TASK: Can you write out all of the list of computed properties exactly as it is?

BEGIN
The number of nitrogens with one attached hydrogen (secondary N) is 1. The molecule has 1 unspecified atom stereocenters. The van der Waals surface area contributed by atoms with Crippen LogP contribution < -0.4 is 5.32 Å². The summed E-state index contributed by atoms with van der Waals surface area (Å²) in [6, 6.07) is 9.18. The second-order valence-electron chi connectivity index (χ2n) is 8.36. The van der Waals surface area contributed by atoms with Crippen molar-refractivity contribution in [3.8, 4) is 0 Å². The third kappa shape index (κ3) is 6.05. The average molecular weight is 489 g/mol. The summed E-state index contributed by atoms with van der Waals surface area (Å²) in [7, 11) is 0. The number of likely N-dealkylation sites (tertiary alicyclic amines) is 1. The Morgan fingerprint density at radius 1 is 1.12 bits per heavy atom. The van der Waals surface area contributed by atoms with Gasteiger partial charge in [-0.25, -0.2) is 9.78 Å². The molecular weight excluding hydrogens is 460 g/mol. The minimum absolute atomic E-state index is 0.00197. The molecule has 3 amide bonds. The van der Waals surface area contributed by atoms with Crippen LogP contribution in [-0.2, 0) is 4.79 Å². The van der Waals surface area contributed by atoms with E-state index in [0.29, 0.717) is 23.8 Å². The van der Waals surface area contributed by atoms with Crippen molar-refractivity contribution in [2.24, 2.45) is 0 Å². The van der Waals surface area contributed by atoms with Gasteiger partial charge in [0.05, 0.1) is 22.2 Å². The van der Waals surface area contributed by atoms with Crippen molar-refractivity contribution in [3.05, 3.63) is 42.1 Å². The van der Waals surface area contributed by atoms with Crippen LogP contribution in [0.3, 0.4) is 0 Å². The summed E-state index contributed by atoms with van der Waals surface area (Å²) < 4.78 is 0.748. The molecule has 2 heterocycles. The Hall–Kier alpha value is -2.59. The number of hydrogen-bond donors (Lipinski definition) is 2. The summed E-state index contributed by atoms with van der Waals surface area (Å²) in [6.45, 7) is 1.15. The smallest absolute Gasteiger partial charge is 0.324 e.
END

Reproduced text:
The number of nitrogens with one attached hydrogen (secondary N) is 1. The molecule has 1 unspecified atom stereocenters. The van der Waals surface area contributed by atoms with Crippen LogP contribution < -0.4 is 5.32 Å². The summed E-state index contributed by atoms with van der Waals surface area (Å²) in [6, 6.07) is 9.18. The second-order valence-electron chi connectivity index (χ2n) is 8.36. The van der Waals surface area contributed by atoms with Crippen molar-refractivity contribution in [3.8, 4) is 0 Å². The third kappa shape index (κ3) is 6.05. The average molecular weight is 489 g/mol. The summed E-state index contributed by atoms with van der Waals surface area (Å²) in [7, 11) is 0. The number of likely N-dealkylation sites (tertiary alicyclic amines) is 1. The Morgan fingerprint density at radius 1 is 1.12 bits per heavy atom. The van der Waals surface area contributed by atoms with Gasteiger partial charge in [-0.25, -0.2) is 9.78 Å². The molecular weight excluding hydrogens is 460 g/mol. The minimum absolute atomic E-state index is 0.00197. The molecule has 3 amide bonds. The van der Waals surface area contributed by atoms with Crippen LogP contribution in [-0.2, 0) is 4.79 Å². The van der Waals surface area contributed by atoms with E-state index in [0.29, 0.717) is 23.8 Å². The van der Waals surface area contributed by atoms with Crippen molar-refractivity contribution in [2.24, 2.45) is 0 Å². The van der Waals surface area contributed by atoms with Gasteiger partial charge in [0.05, 0.1) is 22.2 Å². The van der Waals surface area contributed by atoms with Crippen molar-refractivity contribution in [3.05, 3.63) is 42.1 Å². The van der Waals surface area contributed by atoms with Crippen LogP contribution in [0.3, 0.4) is 0 Å². The summed E-state index contributed by atoms with van der Waals surface area (Å²) < 4.78 is 0.748. The molecule has 2 heterocycles. The Hall–Kier alpha value is -2.59. The number of hydrogen-bond donors (Lipinski definition) is 2. The summed E-state index contributed by atoms with van der Waals surface area (Å²) in [6.45, 7) is 1.15. The smallest absolute Gasteiger partial charge is 0.324 e.